Color, 1987, 102m.
Directed by Renny Harlin
Starring Lane Smith, Viggo Mortensen, Chelsea Field, Lincoln Kirkpatrick, Tom Everett
88 Films (Blu-ray & DVD) (UK RB/R2 HD/PAL), Scream Factory (Blu-ray & DVD) (US RA HD), Koch Media (Blu-ray & DVD) (Germany RB/R2 HD/PAL), Dragon (DVD) (Germany R2 PAL), Optimum (DVD) (UK R2 PAL) / WS (1.78:1) (16:9)
Color, 1987, 102m.
With only his second feature film, Finnish-born filmmaker Renny Harlin proved his genre chops with Prison, one of the slickest and most accomplished horror films to come out of the Empire Pictures stable in the late ‘80s. Sporting a strong visual sense that slotted in perfectly with the music video aesthetic of the time, Harlin quickly hit the big time on the strength of this calling card, jumping over to the vapid but stylish A Nightmare on Elm Street 4: The Dream Master the following year, with a heavy slate of action films to follow over the next decade including Cliffhanger, Deep Blue Sea, Die Hard 2, and The Long Kiss Goodnight before his career went into a drastic tailspin in the ‘00s.
The reopening of Creedmore State Prison thirty years after the apparently wrongful electrocution of inmate Charlie Forsythe turns out to be a nightmare for warden Ethan Sharpe (Smith), who watched Charlie fry back in the day as a cold-hearted security guard. Moody new inmate Burke (Mortensen) a dead ringer for Charlie, is among the arrivals tasked with breaking down the wall to the execution area, where Charlie’s malevolent spirit appears to have been unleashed. Soon the prisoners start meeting grisly ends (including a show-stopping bit in the mess hall), and Ethan finds his recurring nightmares tied all too closely to the horror unfolding in real life.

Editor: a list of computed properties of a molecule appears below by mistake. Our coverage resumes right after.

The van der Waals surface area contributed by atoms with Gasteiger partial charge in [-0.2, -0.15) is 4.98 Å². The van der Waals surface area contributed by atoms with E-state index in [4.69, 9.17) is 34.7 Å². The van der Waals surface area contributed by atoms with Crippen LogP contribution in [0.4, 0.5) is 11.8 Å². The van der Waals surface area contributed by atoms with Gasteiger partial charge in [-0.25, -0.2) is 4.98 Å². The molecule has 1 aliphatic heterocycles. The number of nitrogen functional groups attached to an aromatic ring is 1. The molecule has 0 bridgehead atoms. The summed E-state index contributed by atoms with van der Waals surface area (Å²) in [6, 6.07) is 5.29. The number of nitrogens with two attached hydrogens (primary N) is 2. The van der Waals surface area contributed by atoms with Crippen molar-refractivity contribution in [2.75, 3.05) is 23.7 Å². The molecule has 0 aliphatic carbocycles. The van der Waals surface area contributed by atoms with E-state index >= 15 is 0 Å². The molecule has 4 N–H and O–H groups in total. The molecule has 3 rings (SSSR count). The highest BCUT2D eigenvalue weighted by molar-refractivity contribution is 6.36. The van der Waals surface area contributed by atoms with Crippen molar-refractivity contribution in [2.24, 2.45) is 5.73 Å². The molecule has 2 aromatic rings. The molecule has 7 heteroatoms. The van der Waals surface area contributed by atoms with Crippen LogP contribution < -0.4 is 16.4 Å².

It’s no secret that none of Harlin’s horror films can be considered even remotely scary, but he does bring an energetic panache and flashy style that makes them stand out a bit from the pack. This one benefits from its strong, atmospheric setting (aided by smoky cinematography Re-Animator’s Mac Ahlberg) and some creative kills, not to mention a welcome twist on the idea of a supernatural slasher film recently made popular by Freddy Krueger and company (which likely explains how Harlin got his next gig). The moody score by Empire soundtrack specialist Richard Band is also among his stronger works from the period, and it’s no wonder it’s been reissued a few times over the years.
Despite its pedigree, Prison had a fairly spotty record on home video for many years after its VHS debut from New World in 1988. The first DVD arrived in 2002 from Germany’s Dragon Film Entertainment, sloppily converted from a VHS copy with additional masking applied to make it 16x9 and just making things worse in the process. Strangely, it took quite a while for the film to make a resurgence after the Empire library passed over to MGM, only popping up in the United States from Scream Factory in 2013 as a dual-format Blu-ray and DVD edition. The MGM HD master looks quite strong, wringing a lot more detail out of the often shadowy cinematography than past versions (or most prints for that matter), with robust DTS-HD MA English 5.1 and 2.0 stereo track and optional English subtitles as well. Extras consist of a fun Harlin commentary track (about his early days in American filmmaking and cutting his teeth on horror films before hitting the big time), plus the 38-minute featurette “Hard Time: The Making of Prison” with Harlin, writer C. Courtney Joyner, and producer Irwin Yablans, plus the American and German theatrical trailers and a gallery of stills and poster art.
In the UK, the film has fared a bit more consistently with a solid DVD from MGM’s first anamorphic master released in 2008 from Optimum on DVD. In 2016, the HD version made its way to British consumers from 88 Films on Blu-ray with the first pressing featuring a slipcover edition. Image quality is very comparable to the US release, albeit with a somewhat more generous encoding, with the DTS-HD MA 5.1 option included. Extras include the theatrical trailer, a stills gallery, and a wildly arbitrary bonus trailer reel including Creepshow 2, Invasion USA, River of Death, Graduation Day, Sleepaway Camp 2 and 3, The Couch Trip, Cuba, Messenger of Death, and The Dead Next Door.